By Justin Spittler

A sleeping giant tech stock has awoken. It’s already handing out monster gains. And as I’ll show you today, it’s just getting warmed up.

In fact, it won’t be long before this stock is mentioned in the same breath as hall-of-famers like Netflix (NFLX)Facebook (FB), and Google (GOOG). That’s right. The next great tech stock is growing up before our eyes.

I don’t say that lightly. Within a few years, this company should have over a half billion users and be worth hundreds of billions of dollars.

I’m Talking About World-Class Disruptor Spotify (SPOT)

Spotify is the world’s largest music streaming company. You can use it to listen to just about any song ever recorded on your smartphone. Its library is more than 50 million songs deep, and features everything from Mozart to The Rolling Stones to every parent’s “favorite” song, Baby Shark.

Nearly 300 million people use Spotify’s app. It’s one of the world’s most recognizable brands. Last year, the consulting firm Prophet ranked Spotify as America’s second “most relevant” brand. That’s ahead of Disney (DIS)Nike (NKE), and every other iconic American brand besides Apple (AAPL)!

And yet, Spotify was a “hated” stock until very recently. The chart below says it all.

You’re looking at Spotify’s performance since it went public in April 2018. You can see that Spotify got off to a good start. It rallied 32% during its first four months as a publicly-traded company. But then it ran out of steam. Over the next five months, it tumbled 46%.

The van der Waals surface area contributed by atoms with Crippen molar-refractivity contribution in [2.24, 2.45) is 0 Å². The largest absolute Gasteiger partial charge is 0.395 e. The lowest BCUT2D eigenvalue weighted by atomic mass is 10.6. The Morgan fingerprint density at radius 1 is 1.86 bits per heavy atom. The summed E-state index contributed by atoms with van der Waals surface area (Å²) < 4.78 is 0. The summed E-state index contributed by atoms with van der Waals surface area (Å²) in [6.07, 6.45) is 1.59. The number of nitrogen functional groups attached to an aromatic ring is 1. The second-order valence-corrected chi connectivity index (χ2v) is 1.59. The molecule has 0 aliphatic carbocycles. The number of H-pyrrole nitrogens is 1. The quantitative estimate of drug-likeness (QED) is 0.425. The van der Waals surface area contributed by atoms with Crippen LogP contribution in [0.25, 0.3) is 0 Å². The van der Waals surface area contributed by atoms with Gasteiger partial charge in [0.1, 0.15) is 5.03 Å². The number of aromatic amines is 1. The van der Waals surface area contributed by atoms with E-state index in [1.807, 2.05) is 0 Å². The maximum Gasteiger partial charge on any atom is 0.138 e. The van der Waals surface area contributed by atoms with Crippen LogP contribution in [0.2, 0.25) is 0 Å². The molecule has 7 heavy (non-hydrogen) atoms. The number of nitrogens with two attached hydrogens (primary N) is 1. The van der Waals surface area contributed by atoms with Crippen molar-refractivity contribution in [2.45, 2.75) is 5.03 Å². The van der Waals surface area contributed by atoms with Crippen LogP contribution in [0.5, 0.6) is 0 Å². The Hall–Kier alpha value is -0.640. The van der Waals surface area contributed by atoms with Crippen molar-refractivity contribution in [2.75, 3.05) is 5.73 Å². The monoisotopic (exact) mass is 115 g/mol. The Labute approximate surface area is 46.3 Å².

Spotify Was a GIANT Company When It Went Public

It was valued at nearly $30 billion before its shares even started trading. When a company gets this big while it’s still private, it can lead to disaster on its first day of trading. We saw this happen with Facebook (FB). It fell 53% during its first 3 months as a publicly traded company.

The same thing happened with Snap (SNAP). It plummeted 56% in six months after its IPO. But sheer size wasn’t the only thing holding back Spotify. It didn’t have a traditional initial public offering (IPO). Instead, it had a “direct listing.”

In other words, it didn’t hire Goldman Sachs (GS)JPMorgan (JPM), or any other bank to underwrite its IPO. It simply offered its shares directly to the public without any help from Wall Street. No company had ever done this before!

Without the support of a major bank, Spotify fell 10% on its first day of trading. And it spent the next two years treading water. Many investors gave up on the stock…

And That Got Our Team Interested in Spotify Late Last Year

As you may know, buying hated stocks is one of the best moneymaking strategies. When “the crowd” throws in the towel on a stock, I often recommend swooping in to pick up shares on the cheap.

So, our team recommended Spotify last November. We called it our “#1 Failed IPO,” because Spotify was arguably the most misunderstood company on the planet.

Most people think Spotify is just a music streaming company. And it’s true. Spotify’s music streaming platform is second to none. The app is simple and easy to use. It’s also “smart.” The more you use Spotify, the better its artificial intelligence gets at recommending songs and artists you’ll like.